If this Internet.org thing is going to work, it’s going to require three key elements in my opinion: transparency, security, and respect. Facebook has already taken steps in addressing the transparency issue, but it still has a ways to go. Levy laid out a number of these concerns in Wired, which included but aren’t limited to “details on policies regarding user data, responding to government requests, partnership models with telecom operator partners, or administration of the program.” You can’t just spawn an Internet out of thin air and expect literally billions of potential users to just accept it for what it is, especially in regards to what they will need to pay for if they desire more from the service (and where that money will go).

Where security is concerned, Facebook has a LOT to improve on. Mark Zuckerberg addressed the lack of basic security in a recent Twitter conversation with coder Frederic Jacobs, claiming that “we’re going to support HTTPS and SSL…we still need to do some work to make this work on all phones and browsers – so that’s why our docs say it’s not currently available – but we’re going to make this happen soon.” Without any form of strong encryptions to protect information like logins and passwords, users are going to have to be particularly vigilant when they use their service. From a devil’s advocate perspective, though, Internet.org is providing something so basic (approximately $0) that tons of information that people may need can be accessed without the need for login information. Weather conditions, market prices, directions and maps, Wiki articles, etc. don’t necessarily need to be held to the same security standards as, say, logging in and out of your PayPal account (an action that Internet.org’s primary user base probably won’t be doing much of). As one commenter wrote in a recent news story about the matter, “It’s free. If you don’t like how FB does free, make your own free.”

Finally, respect. Many of the people that Internet.org aims to help have wished for something like this to come along for a long, long time, but they may or may not fully understand what they’re getting into as far as usability is concerned. Because there are so many limiting factors to the service (no streaming, tiny file transfers, etc), there will inevitably be a higher-end version that Facebook is providing for those who aren’t satisfied with the bare minimum. On the one hand, something is better than nothing, and free is a pretty great price point. But Levy, who prefers to call Facebook’s service “Facebooknet,” writes that “Internet.org’s model—giving users a taste of connectivity before prompting them to purchase pricey data plans—fails to acknowledge the economic reality for millions of new internet users who can’t afford those plans…these users could get stuck on a separate and unequal path to internet connectivity, which will serve to widen—not narrow—the digital divide.” Facebook must respect the people it aims to help and not take advantage of their situation as a business opportunity. If Zuckerberg truly wants to help these people, he must place the service he’s providing way in front of the potential revenue gained from untapped markets (markets that were untapped due to being off-the-grid, so to speak).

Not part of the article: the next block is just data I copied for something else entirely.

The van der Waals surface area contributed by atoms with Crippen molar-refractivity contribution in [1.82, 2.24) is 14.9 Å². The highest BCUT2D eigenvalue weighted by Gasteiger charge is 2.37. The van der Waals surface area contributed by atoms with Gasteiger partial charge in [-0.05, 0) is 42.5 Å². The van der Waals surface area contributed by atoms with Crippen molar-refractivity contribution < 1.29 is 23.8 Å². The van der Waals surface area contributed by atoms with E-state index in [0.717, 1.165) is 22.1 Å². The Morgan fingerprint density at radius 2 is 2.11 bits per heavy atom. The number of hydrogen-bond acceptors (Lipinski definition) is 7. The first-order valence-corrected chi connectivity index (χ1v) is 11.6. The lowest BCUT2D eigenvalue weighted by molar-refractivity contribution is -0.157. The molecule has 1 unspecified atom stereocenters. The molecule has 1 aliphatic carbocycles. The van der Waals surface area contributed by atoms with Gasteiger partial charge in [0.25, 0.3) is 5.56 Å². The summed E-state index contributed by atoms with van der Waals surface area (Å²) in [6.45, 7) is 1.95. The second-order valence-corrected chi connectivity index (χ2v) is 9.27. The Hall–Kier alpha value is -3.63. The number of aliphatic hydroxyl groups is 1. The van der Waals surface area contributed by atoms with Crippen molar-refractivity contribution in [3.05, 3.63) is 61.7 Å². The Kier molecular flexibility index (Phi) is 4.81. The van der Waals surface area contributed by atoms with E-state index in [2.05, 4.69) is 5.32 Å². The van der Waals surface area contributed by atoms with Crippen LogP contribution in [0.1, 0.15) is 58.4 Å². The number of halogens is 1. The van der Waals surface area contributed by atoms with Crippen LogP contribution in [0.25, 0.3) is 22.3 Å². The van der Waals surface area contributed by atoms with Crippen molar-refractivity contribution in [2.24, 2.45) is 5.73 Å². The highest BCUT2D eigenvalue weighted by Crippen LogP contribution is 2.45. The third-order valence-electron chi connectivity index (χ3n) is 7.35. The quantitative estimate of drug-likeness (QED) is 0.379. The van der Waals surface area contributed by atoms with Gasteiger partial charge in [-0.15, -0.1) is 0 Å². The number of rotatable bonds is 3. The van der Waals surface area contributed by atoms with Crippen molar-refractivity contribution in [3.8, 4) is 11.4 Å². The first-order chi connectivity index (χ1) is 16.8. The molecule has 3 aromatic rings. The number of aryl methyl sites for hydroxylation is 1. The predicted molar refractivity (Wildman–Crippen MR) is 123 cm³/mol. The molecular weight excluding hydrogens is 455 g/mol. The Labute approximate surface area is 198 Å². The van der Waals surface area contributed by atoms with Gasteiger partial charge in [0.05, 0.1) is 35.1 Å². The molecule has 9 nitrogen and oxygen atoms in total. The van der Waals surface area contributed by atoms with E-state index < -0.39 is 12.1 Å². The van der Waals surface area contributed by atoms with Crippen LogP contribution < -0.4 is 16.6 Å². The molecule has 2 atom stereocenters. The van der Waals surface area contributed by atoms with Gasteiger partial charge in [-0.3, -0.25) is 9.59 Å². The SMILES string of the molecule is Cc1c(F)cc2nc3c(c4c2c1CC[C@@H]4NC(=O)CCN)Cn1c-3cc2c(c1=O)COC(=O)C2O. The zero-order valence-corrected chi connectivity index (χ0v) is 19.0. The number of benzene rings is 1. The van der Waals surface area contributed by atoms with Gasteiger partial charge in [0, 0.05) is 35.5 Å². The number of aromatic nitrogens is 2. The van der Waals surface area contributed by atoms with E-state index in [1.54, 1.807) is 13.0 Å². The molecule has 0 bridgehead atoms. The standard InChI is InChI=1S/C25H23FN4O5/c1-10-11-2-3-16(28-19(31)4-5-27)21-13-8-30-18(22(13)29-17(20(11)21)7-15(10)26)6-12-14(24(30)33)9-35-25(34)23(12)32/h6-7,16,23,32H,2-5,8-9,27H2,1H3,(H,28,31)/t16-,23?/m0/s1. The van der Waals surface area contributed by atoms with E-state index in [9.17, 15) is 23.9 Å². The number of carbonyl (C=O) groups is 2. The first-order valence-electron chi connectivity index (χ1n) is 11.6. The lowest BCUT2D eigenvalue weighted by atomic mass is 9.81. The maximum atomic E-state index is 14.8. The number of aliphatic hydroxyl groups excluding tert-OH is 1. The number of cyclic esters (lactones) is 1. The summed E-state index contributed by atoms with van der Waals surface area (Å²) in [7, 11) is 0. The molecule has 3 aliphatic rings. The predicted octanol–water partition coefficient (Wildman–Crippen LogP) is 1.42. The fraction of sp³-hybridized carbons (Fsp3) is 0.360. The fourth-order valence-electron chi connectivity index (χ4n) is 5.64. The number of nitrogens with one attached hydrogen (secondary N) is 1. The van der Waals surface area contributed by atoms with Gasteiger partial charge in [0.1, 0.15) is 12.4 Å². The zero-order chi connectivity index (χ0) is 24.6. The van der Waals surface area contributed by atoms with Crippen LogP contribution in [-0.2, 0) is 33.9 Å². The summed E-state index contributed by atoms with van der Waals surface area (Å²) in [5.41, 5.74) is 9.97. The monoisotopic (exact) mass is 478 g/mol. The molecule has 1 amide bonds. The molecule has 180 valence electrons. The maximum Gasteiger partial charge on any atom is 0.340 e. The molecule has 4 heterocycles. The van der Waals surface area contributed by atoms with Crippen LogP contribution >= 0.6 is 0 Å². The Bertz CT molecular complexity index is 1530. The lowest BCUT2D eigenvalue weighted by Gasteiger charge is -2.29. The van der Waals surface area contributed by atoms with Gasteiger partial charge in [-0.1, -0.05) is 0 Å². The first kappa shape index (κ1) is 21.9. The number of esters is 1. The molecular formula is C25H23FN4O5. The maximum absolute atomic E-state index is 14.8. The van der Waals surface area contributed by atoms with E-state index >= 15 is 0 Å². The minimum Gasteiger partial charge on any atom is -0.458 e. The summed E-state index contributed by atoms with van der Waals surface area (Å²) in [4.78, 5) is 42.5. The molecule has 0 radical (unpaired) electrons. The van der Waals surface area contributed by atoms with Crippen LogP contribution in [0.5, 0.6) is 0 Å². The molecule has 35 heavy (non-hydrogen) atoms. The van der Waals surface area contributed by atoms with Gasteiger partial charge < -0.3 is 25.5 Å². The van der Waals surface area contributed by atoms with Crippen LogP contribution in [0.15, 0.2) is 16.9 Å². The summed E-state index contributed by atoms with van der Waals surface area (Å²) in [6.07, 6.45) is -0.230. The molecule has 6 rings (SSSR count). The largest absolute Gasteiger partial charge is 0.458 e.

It will be interesting to see how this plays out in the coming years. I’m still reeling over the fact that I considered Facebook to be spiraling downwards a few years ago, and now they’re positioning themselves as the ultimate Internet good samaritan. Something about this entire situation seems a bit fishy, though…..if there are extreme data restrictions and limitations on video streams, how will Internet.org’s users interact with frustrating ads that autoplay on loud as they scroll through their newsfeeds?

If Internet.org does not include these types of ads, please email me a link to the beta.